The ability of a federal government to create national institutions that can mediate differences that arise because of linguistic, ethnic, religious, or other regional differences is an important challenge. The inability to meet this challenge may lead to the secession of parts of a federation or to civil war, as occurred in the United States (southern states interpreted slavery under the tenth amendment as a state right, while northern states were against slavery, with a catalysis occurring in the then–Kansas Territory) and Switzerland. In the case of Malaysia, Singapore was expelled from the federation because of rising racial tension. In some cases, internal conflict may lead a federation to collapse entirely, as occurred in Nigeria, the Federation of Rhodesia and Nyasaland, the Gran Colombia, the United Provinces of Central America, and the West Indies Federation.
The federal government is the common or national government of a federation. A federal government may have distinct powers at various levels authorized or delegated to it by its member states. The structure of federal governments vary. Based on a broad definition of a basic federalism, there are two or more levels of government that exist within an established territory and govern through common institutions with overlapping or shared powers as prescribed by a constitution.
The federal government is the government at the level of the sovereign state. Usual responsibilities of this level of government are maintaining national security and exercising international diplomacy, including the right to sign binding treaties. Basically, a modern federal government, within the limits defined by its constitution, has the power to make laws for the whole country, unlike local governments. As originally written, the United States Constitution was created to limit the federal government from exerting power over the states by enumerating only specific powers. It was further limited by the addition of the Tenth Amendment contained in the Bill of Rights and the Eleventh Amendment. However, later amendments, particularly the Fourteenth Amendment, gave the federal government considerable authority over states.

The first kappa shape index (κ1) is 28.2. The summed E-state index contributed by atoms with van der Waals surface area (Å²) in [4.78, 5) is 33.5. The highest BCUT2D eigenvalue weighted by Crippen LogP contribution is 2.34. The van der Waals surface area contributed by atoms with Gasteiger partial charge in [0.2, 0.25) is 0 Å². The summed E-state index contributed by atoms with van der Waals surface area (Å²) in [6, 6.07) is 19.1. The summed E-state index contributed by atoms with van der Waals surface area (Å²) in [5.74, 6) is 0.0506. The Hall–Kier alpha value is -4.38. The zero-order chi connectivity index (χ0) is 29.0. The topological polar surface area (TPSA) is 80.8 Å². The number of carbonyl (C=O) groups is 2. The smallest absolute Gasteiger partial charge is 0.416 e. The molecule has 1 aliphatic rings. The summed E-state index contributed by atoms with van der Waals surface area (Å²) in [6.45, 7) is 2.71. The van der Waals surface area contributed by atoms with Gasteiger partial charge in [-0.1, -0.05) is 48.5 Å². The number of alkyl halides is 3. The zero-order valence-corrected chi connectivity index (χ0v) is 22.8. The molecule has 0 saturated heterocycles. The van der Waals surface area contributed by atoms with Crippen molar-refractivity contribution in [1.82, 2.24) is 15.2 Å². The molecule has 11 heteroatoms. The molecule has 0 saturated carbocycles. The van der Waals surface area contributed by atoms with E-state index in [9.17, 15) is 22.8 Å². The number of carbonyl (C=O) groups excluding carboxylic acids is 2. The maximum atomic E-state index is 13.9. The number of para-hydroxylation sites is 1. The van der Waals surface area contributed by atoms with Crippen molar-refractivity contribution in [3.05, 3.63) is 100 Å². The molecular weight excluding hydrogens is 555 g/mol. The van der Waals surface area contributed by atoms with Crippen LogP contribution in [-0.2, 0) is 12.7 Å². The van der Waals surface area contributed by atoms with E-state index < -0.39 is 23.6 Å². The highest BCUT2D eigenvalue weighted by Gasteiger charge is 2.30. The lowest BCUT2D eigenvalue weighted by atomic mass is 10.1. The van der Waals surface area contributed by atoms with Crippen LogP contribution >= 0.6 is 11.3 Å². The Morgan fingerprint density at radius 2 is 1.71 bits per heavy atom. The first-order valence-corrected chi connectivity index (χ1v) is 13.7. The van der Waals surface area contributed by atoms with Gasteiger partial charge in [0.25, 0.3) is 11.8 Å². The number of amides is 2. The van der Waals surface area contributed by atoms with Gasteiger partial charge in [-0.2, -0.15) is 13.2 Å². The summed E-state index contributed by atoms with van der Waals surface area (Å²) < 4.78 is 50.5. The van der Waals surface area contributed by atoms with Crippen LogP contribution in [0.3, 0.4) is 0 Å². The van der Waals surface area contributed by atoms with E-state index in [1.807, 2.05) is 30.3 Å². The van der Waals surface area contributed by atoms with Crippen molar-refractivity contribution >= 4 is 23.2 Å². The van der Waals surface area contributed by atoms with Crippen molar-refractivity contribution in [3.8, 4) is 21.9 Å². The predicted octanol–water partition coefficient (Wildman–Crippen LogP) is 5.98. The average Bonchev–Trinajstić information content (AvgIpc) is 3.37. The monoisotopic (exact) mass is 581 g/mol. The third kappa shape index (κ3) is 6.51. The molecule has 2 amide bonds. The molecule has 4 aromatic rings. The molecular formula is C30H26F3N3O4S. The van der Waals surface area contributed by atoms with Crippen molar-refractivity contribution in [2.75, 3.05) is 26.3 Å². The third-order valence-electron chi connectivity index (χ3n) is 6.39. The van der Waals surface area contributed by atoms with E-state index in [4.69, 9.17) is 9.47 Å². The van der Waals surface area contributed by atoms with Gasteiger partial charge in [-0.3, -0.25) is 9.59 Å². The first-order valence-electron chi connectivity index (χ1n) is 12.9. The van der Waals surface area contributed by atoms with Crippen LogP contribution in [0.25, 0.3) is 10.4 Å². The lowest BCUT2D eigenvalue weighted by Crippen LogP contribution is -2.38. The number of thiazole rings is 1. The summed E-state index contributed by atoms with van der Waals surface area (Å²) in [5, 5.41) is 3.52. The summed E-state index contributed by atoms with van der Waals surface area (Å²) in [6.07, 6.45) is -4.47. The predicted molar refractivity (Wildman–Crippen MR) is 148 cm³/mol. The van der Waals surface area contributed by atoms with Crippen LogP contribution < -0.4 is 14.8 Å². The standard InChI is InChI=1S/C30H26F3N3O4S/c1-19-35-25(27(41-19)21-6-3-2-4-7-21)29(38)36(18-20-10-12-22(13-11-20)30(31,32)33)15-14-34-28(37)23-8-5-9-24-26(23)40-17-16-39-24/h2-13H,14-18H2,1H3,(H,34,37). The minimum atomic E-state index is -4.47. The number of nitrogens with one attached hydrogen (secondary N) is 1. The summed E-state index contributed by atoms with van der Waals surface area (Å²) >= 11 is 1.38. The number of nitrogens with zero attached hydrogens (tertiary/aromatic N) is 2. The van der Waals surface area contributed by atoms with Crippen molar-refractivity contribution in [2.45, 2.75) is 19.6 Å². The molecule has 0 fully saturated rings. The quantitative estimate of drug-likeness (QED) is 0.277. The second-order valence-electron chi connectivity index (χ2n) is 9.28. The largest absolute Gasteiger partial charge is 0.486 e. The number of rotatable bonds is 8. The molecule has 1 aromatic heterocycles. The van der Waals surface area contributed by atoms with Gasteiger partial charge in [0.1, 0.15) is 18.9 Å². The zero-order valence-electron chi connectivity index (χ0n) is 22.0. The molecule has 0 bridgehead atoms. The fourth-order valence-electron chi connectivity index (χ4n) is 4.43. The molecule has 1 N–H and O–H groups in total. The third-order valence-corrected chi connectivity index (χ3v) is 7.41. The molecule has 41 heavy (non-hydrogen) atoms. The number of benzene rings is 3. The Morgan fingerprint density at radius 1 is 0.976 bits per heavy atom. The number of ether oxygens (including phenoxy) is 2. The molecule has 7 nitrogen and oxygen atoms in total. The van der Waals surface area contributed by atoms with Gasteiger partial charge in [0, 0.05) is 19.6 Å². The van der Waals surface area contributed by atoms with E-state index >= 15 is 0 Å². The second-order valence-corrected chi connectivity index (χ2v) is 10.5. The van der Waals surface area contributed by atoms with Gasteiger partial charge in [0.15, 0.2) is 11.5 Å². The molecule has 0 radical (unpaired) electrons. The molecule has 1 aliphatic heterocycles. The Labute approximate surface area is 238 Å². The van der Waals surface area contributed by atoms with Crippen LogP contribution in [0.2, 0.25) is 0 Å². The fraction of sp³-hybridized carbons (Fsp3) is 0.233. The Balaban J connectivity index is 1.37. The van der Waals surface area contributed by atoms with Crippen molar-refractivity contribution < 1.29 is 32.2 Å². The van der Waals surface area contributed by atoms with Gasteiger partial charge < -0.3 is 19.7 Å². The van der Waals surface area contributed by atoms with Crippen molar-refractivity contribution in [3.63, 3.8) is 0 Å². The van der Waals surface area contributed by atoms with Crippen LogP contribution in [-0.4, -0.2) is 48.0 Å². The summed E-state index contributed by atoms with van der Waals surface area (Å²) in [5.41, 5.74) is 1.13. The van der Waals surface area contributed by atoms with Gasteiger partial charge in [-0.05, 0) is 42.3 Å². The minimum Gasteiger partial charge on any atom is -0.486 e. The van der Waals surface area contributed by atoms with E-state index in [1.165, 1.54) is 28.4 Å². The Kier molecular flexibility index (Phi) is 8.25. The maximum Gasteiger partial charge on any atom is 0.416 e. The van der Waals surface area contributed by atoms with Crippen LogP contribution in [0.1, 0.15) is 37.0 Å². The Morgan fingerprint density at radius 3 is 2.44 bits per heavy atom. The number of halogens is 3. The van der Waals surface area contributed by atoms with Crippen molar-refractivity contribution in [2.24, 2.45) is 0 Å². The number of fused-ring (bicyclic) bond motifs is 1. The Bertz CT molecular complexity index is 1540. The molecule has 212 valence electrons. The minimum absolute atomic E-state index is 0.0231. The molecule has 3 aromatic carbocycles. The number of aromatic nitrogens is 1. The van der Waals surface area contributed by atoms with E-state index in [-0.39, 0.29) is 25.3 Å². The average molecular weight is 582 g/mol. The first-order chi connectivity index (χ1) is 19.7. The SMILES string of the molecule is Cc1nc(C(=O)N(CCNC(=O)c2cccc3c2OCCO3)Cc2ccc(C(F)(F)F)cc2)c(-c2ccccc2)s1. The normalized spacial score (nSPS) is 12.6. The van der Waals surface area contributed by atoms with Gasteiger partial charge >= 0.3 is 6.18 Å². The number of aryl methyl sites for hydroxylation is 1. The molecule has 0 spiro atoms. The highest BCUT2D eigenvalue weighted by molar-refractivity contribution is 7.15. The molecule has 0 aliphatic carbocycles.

Federal government within this structure are the government ministries and departments and agencies to which the ministers of government are assigned.
For a detailed list of federated units, see Federated state § List of constituents by federation. There are 27 federations as of October 2013.
- Federal Republic of: Germany, Somalia, Nigeria.
- Federation: Russia, Saint Kitts and Nevis, Malaysia (informal)
- Republic: Argentina, Austria, India (also called Indian Union), Iraq, Sudan, South Sudan.
- Others: Bolivarian Republic (Venezuela) Confederation (Switzerland) Commonwealth (Australia) Dominion (Canada before 1982) Federal Democratic Republic (Ethiopia, Nepal) Federated States (Micronesia) Federative Republic (Brazil) Islamic Republic (Pakistan) Kingdom (Belgium) Union (Comoros) United Emirates (United Arab Emirates) United States (United States, Mexico)